The wire is produced from standard round pre-insulated magnet wire that is flattened using special equipment developed in-house with patents pending for the process. The process involves a single-step deformation of the round wire between mirror polished work surfaces. Because of only negligible stretching of the wire, the cross-sectional area is the same before and after the process. Therefore, the insulation is stressed only in one direction, and the resistance and wire gauge remain largely unchanged. Two types of insulation of the wire are available from stock.

For more information, visit www.alphacore.com.

AKG Introduces New Studio Headphones
AKG Acoustics' new K 171 and K 271studio headphones incorporate the company's Varimotion XXL transducers to deliver pristine sonic definition, wide frequency response and lifelike dynamics; the K 171 and K 271 recently began shipping.

Pictured, the K 171 Studio ($199 list) combines the acoustic isolation of a closed-back design with the lightweight and comfort of supra-aural headphones. It has a frequency range of 18 to 26,000 Hz and weighs only 7.1 ounces without a cable. The K 171 Studio has a detachable 10-foot input cable with a screw-on gold-plated mini to 1/4-inch jack. Its low impedance and high sensitivity provides 10 to 12 dB more output than the "classic" AKG 141 Monitor.

The K 271 Studio ($249 list) combines the benefits of AKG's circumaural "around-the-ear" design for extreme comfort with a closed-back design for maximum isolation from ambient noise. The addition of a switch in the headband mutes audio as soon as the headphones are taken off. The K 271 Studio has a frequency range of 16 to 28,000 Hz and weighs 8.5 ounces without a cable. Its detachable cable is 10 feet in length, and the screw-on adapter has a gold-plated mini to 1/4-inch jack.

Both models feature advanced ergonomic design, AKG's patented gimbal ear cup suspension and leatherette headbands to conform to the size and shape of the user's head.

For more, visit www.akgusa.com.

M-Audio Acquires Evolution Electronics
M-Audio has acquired Evolution Electronics Ltd., a UK-based manufacturer of USB MIDI keyboards and controllers; the acquisition includes all Evolution products, software and intellectual property rights, along with all other assets and liabilities of the company in exchange for an undisclosed sum.

According to Tim Ryan, CEO of M-Audio, "We are very excited about bringing M-Audio and Evolution capabilities together. It is clear to us that this joining of forces will make a sum greater than the parts."

"We're honored to join the M-Audio family," said Evolution founder Richard Watts, "and are looking forward to extending our reach and vision to a new level." Watts, who built the company during the past 20 years, will continue to be involved within the enlarged group. Niels Larsen is now acting as general manager of Evolution.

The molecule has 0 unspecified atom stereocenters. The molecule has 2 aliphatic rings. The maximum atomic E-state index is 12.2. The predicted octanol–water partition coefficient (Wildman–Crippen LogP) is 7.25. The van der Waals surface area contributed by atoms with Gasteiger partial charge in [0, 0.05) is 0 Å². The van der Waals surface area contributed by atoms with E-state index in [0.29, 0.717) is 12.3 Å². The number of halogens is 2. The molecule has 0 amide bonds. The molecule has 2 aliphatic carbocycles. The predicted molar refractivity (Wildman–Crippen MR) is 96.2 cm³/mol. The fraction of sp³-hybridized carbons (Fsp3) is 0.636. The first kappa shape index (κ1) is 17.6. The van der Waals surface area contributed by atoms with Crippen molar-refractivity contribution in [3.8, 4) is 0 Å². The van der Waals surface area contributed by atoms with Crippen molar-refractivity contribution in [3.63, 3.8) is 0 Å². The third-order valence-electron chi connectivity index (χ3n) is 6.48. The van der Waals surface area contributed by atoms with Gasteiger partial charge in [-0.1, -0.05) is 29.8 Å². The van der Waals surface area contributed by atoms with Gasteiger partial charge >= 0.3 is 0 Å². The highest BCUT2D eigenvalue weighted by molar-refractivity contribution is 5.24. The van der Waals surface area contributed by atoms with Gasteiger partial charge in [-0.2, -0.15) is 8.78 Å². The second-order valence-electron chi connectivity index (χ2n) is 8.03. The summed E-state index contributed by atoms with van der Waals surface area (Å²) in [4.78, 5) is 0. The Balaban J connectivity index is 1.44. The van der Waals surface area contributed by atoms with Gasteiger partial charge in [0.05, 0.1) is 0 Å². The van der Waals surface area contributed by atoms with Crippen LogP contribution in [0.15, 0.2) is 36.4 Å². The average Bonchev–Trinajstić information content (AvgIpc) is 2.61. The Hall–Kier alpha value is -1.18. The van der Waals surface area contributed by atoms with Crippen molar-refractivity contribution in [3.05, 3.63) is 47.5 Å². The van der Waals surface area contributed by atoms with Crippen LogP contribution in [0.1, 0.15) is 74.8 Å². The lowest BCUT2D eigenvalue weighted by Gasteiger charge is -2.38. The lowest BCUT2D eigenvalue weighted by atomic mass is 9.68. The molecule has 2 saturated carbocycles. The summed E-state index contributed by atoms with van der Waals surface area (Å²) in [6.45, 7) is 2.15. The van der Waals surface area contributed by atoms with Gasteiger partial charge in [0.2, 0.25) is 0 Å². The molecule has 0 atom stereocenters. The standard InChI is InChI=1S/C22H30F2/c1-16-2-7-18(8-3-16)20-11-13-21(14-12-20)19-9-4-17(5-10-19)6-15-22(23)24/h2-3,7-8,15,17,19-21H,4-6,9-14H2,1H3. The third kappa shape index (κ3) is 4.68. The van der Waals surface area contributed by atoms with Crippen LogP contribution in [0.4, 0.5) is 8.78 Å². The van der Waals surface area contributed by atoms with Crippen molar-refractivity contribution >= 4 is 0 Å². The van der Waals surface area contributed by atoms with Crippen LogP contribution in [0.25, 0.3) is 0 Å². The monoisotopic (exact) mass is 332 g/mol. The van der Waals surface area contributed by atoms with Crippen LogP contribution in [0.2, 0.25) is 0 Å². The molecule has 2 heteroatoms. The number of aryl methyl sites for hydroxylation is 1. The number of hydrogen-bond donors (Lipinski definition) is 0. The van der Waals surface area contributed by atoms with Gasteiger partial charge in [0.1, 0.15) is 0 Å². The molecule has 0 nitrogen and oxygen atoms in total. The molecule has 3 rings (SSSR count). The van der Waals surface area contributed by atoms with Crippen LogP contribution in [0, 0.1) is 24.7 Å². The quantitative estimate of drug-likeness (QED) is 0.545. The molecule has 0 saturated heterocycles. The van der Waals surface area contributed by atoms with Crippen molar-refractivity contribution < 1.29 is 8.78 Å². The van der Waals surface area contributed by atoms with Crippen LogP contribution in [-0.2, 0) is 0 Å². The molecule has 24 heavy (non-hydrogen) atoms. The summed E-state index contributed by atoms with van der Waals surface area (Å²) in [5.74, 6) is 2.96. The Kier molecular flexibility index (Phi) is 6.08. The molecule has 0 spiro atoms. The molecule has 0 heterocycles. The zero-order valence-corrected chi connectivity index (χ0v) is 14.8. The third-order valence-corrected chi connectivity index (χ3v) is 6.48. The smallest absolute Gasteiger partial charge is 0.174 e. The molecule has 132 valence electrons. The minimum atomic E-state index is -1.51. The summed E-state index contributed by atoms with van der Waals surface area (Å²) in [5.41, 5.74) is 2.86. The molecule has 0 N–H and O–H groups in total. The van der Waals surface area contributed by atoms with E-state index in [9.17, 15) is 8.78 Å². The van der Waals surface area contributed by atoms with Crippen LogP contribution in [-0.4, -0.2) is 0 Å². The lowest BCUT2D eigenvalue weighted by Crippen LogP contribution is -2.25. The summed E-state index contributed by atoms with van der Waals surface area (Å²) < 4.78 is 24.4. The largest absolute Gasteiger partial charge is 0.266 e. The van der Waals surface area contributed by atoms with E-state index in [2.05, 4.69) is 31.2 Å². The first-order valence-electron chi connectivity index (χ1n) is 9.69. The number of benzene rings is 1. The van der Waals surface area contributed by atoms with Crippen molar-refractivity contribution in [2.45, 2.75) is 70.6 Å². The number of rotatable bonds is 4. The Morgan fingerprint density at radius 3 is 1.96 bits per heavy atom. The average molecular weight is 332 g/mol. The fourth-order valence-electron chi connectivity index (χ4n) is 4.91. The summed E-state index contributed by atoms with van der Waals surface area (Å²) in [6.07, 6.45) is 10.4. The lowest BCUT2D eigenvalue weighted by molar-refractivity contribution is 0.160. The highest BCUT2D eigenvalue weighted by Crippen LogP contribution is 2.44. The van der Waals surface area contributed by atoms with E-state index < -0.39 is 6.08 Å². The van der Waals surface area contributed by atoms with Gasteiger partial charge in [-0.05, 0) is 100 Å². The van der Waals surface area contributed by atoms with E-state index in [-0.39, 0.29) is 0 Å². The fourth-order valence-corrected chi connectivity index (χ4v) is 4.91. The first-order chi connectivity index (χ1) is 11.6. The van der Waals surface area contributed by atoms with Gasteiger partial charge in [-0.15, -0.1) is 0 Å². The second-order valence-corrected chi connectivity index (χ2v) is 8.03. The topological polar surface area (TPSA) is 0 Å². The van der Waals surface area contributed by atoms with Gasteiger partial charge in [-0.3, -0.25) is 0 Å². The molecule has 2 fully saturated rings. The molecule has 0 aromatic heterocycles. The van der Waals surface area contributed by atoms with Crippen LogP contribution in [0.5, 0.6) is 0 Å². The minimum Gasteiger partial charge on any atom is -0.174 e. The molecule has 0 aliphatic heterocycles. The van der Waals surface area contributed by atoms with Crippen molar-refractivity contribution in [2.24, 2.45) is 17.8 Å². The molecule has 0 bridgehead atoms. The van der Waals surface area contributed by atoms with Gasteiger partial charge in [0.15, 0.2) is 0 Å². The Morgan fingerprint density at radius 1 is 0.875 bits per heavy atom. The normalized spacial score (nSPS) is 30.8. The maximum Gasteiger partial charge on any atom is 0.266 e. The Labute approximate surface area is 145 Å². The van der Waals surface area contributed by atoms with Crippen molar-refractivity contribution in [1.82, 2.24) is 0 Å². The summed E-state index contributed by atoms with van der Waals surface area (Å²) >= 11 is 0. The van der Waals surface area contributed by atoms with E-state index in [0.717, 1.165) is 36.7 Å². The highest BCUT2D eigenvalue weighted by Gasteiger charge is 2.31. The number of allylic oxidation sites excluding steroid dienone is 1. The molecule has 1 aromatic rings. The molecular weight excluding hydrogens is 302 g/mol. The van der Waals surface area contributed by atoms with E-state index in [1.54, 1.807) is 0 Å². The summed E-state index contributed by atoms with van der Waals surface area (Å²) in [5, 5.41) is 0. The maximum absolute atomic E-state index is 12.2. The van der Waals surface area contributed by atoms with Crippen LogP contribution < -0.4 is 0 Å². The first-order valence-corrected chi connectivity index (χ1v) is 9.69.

For more, visit M-Audio at www.m-audio.com.

Metallica's Latest Album Used SNS A/V SAN
Metallica's digital audio engineer Mike Gillies, who has been using the A/V SAN for about three years, described what he believes to be "a first" in the recording process: "For the St. Anger [Metallica's latest album] sessions, not one bandmember showed up to the studio with a single riff or lyric written. They would jam out for hours, sometimes for eight- to nine-hour sessions, and anytime anyone had an instrument in their hands, I recorded it. Then we went through and found the little bits that we liked, looped them and that's how the songs were written. This just isn't the way records are made, and there is no way this could be done before the Fibre Channel technology of the A/V SAN."

The A/V SAN system uses the Fibre Channel communications protocol to achieve extremely high transfer rates and is capable of eliminating almost all hard drive and I/O-related PCI bus errors.

"This will give an idea of how much data we're talking about," Gillies continued. "Just the cross-fades alone on some sessions were 12 to 13 Gigabytes, and all told, we totaled over 2.5 Terabytes and more than 1 million files. I never lost a single bit of data, no drive ever went down and I never had one DAE error. We even found the finite end of Pro Tools, which stopped at about 13 hours on a 44.1kHz, 24-bit session. One of the most powerful pieces of recording software quit before the A/V SAN."

Gillies, who has been working with Metallica since their 1996 album Load, not only ended up with songs that had an incredible amount of edits across every track, but he also accrued every bit of a year's worth of recording, all sitting on the same edit template as the final mix. The A/V SAN is currently out on the band's Summer Sanitarium tour. "I find that most pieces of gear that are so high-tech and efficient tend to be a bit finicky and delicate," Gillies continued. "But not the SNS drive, and I have really abused it. The A/V SAN is out in the summer heat, right next to flashpots and other pyrotechnics on top of a shaky, rattling stage. Combine that with dust, smoke and the rigors of traveling from city to city, and I'm really astounded that I've never had so much as a hiccup out of it."